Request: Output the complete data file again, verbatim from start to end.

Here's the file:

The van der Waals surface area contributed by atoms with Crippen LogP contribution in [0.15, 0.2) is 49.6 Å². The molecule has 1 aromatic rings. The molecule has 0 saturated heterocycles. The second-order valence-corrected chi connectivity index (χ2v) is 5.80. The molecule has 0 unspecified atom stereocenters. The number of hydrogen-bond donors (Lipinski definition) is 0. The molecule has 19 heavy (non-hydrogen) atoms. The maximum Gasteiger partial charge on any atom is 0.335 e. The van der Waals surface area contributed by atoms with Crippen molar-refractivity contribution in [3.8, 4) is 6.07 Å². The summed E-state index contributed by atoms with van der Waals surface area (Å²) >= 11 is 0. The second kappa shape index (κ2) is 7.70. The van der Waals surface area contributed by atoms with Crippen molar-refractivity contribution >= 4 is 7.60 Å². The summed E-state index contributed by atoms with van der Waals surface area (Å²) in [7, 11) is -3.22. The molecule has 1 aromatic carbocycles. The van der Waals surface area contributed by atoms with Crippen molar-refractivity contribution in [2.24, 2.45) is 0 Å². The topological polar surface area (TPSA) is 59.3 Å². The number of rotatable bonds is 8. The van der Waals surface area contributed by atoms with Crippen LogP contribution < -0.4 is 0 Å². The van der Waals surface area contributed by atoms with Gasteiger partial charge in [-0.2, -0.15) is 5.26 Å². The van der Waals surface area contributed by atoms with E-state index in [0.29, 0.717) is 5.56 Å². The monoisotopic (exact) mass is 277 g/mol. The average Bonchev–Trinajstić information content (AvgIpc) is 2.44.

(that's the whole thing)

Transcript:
The van der Waals surface area contributed by atoms with Crippen LogP contribution in [0.15, 0.2) is 49.6 Å². The molecule has 1 aromatic rings. The molecule has 0 saturated heterocycles. The second-order valence-corrected chi connectivity index (χ2v) is 5.80. The molecule has 0 unspecified atom stereocenters. The number of hydrogen-bond donors (Lipinski definition) is 0. The molecule has 19 heavy (non-hydrogen) atoms. The maximum Gasteiger partial charge on any atom is 0.335 e. The van der Waals surface area contributed by atoms with Crippen molar-refractivity contribution in [3.8, 4) is 6.07 Å². The summed E-state index contributed by atoms with van der Waals surface area (Å²) >= 11 is 0. The second kappa shape index (κ2) is 7.70. The van der Waals surface area contributed by atoms with Crippen molar-refractivity contribution >= 4 is 7.60 Å². The summed E-state index contributed by atoms with van der Waals surface area (Å²) in [7, 11) is -3.22. The molecule has 1 aromatic carbocycles. The van der Waals surface area contributed by atoms with Crippen molar-refractivity contribution in [2.24, 2.45) is 0 Å². The topological polar surface area (TPSA) is 59.3 Å². The number of rotatable bonds is 8. The van der Waals surface area contributed by atoms with Crippen LogP contribution < -0.4 is 0 Å². The van der Waals surface area contributed by atoms with Gasteiger partial charge in [-0.2, -0.15) is 5.26 Å². The van der Waals surface area contributed by atoms with E-state index in [0.29, 0.717) is 5.56 Å². The monoisotopic (exact) mass is 277 g/mol. The average Bonchev–Trinajstić information content (AvgIpc) is 2.44.